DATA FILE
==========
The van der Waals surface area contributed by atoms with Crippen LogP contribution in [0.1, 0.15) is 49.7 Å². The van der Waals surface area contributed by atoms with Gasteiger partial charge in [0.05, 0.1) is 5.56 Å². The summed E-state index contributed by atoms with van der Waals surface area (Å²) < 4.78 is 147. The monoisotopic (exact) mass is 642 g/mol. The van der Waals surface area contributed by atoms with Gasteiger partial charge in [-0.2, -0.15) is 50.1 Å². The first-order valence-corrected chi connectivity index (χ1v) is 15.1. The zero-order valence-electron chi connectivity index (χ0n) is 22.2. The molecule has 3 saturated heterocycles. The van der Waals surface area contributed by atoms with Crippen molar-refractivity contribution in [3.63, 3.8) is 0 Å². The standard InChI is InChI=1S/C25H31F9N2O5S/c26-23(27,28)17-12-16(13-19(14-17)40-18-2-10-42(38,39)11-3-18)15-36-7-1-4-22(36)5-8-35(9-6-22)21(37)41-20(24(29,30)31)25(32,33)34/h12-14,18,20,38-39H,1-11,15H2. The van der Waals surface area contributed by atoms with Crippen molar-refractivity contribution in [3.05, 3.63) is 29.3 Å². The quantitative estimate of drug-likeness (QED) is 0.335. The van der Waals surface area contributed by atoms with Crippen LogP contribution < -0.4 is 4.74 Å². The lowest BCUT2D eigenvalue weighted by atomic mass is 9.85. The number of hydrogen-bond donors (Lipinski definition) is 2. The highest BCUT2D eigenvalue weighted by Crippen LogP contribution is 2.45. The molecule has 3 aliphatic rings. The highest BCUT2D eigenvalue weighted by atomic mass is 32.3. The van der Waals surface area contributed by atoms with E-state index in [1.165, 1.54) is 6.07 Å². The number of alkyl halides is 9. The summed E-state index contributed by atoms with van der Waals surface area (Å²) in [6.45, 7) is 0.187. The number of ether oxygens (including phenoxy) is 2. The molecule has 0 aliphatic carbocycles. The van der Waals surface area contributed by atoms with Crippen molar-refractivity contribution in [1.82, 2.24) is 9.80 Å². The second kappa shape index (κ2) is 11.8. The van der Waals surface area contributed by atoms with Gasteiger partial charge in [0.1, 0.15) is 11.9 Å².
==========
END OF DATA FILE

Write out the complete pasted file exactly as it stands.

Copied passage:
The van der Waals surface area contributed by atoms with Crippen LogP contribution in [0.1, 0.15) is 49.7 Å². The van der Waals surface area contributed by atoms with Gasteiger partial charge in [0.05, 0.1) is 5.56 Å². The summed E-state index contributed by atoms with van der Waals surface area (Å²) < 4.78 is 147. The monoisotopic (exact) mass is 642 g/mol. The van der Waals surface area contributed by atoms with Gasteiger partial charge in [-0.2, -0.15) is 50.1 Å². The first-order valence-corrected chi connectivity index (χ1v) is 15.1. The zero-order valence-electron chi connectivity index (χ0n) is 22.2. The molecule has 3 saturated heterocycles. The van der Waals surface area contributed by atoms with Crippen molar-refractivity contribution in [3.63, 3.8) is 0 Å². The standard InChI is InChI=1S/C25H31F9N2O5S/c26-23(27,28)17-12-16(13-19(14-17)40-18-2-10-42(38,39)11-3-18)15-36-7-1-4-22(36)5-8-35(9-6-22)21(37)41-20(24(29,30)31)25(32,33)34/h12-14,18,20,38-39H,1-11,15H2. The van der Waals surface area contributed by atoms with Crippen molar-refractivity contribution in [3.05, 3.63) is 29.3 Å². The quantitative estimate of drug-likeness (QED) is 0.335. The van der Waals surface area contributed by atoms with Crippen LogP contribution < -0.4 is 4.74 Å². The lowest BCUT2D eigenvalue weighted by atomic mass is 9.85. The number of hydrogen-bond donors (Lipinski definition) is 2. The highest BCUT2D eigenvalue weighted by Crippen LogP contribution is 2.45. The molecule has 3 aliphatic rings. The highest BCUT2D eigenvalue weighted by atomic mass is 32.3. The van der Waals surface area contributed by atoms with E-state index in [1.165, 1.54) is 6.07 Å². The number of alkyl halides is 9. The summed E-state index contributed by atoms with van der Waals surface area (Å²) in [6.45, 7) is 0.187. The number of ether oxygens (including phenoxy) is 2. The molecule has 0 aliphatic carbocycles. The van der Waals surface area contributed by atoms with Crippen molar-refractivity contribution in [1.82, 2.24) is 9.80 Å². The second kappa shape index (κ2) is 11.8. The van der Waals surface area contributed by atoms with Gasteiger partial charge in [0.1, 0.15) is 11.9 Å².